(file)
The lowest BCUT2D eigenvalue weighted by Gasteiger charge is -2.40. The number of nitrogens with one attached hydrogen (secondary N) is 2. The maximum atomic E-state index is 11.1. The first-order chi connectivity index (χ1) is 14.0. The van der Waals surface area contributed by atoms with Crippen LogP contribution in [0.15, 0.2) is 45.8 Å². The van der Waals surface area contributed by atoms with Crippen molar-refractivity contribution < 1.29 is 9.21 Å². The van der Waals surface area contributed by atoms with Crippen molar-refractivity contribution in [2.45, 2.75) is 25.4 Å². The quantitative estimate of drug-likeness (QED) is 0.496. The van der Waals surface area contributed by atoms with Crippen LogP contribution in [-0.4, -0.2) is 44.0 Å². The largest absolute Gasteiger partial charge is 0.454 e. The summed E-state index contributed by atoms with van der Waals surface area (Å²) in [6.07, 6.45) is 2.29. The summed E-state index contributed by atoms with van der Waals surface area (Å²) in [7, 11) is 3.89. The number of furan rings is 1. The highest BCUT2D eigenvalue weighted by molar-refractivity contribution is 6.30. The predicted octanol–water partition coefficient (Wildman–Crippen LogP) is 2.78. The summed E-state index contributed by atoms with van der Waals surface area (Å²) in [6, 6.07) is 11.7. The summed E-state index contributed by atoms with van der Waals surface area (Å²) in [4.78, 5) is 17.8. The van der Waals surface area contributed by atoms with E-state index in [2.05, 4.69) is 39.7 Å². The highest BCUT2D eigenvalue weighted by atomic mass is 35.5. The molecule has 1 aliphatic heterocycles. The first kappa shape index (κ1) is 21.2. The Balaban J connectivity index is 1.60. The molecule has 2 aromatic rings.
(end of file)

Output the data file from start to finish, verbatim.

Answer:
The lowest BCUT2D eigenvalue weighted by Gasteiger charge is -2.40. The number of nitrogens with one attached hydrogen (secondary N) is 2. The maximum atomic E-state index is 11.1. The first-order chi connectivity index (χ1) is 14.0. The van der Waals surface area contributed by atoms with Crippen LogP contribution in [0.15, 0.2) is 45.8 Å². The van der Waals surface area contributed by atoms with Crippen molar-refractivity contribution < 1.29 is 9.21 Å². The van der Waals surface area contributed by atoms with Crippen molar-refractivity contribution in [2.45, 2.75) is 25.4 Å². The quantitative estimate of drug-likeness (QED) is 0.496. The van der Waals surface area contributed by atoms with Crippen LogP contribution in [-0.4, -0.2) is 44.0 Å². The largest absolute Gasteiger partial charge is 0.454 e. The summed E-state index contributed by atoms with van der Waals surface area (Å²) in [6.07, 6.45) is 2.29. The summed E-state index contributed by atoms with van der Waals surface area (Å²) in [7, 11) is 3.89. The number of furan rings is 1. The highest BCUT2D eigenvalue weighted by molar-refractivity contribution is 6.30. The predicted octanol–water partition coefficient (Wildman–Crippen LogP) is 2.78. The summed E-state index contributed by atoms with van der Waals surface area (Å²) in [6, 6.07) is 11.7. The summed E-state index contributed by atoms with van der Waals surface area (Å²) in [4.78, 5) is 17.8. The van der Waals surface area contributed by atoms with E-state index in [2.05, 4.69) is 39.7 Å². The highest BCUT2D eigenvalue weighted by atomic mass is 35.5. The molecule has 1 aliphatic heterocycles. The first kappa shape index (κ1) is 21.2. The Balaban J connectivity index is 1.60. The molecule has 2 aromatic rings.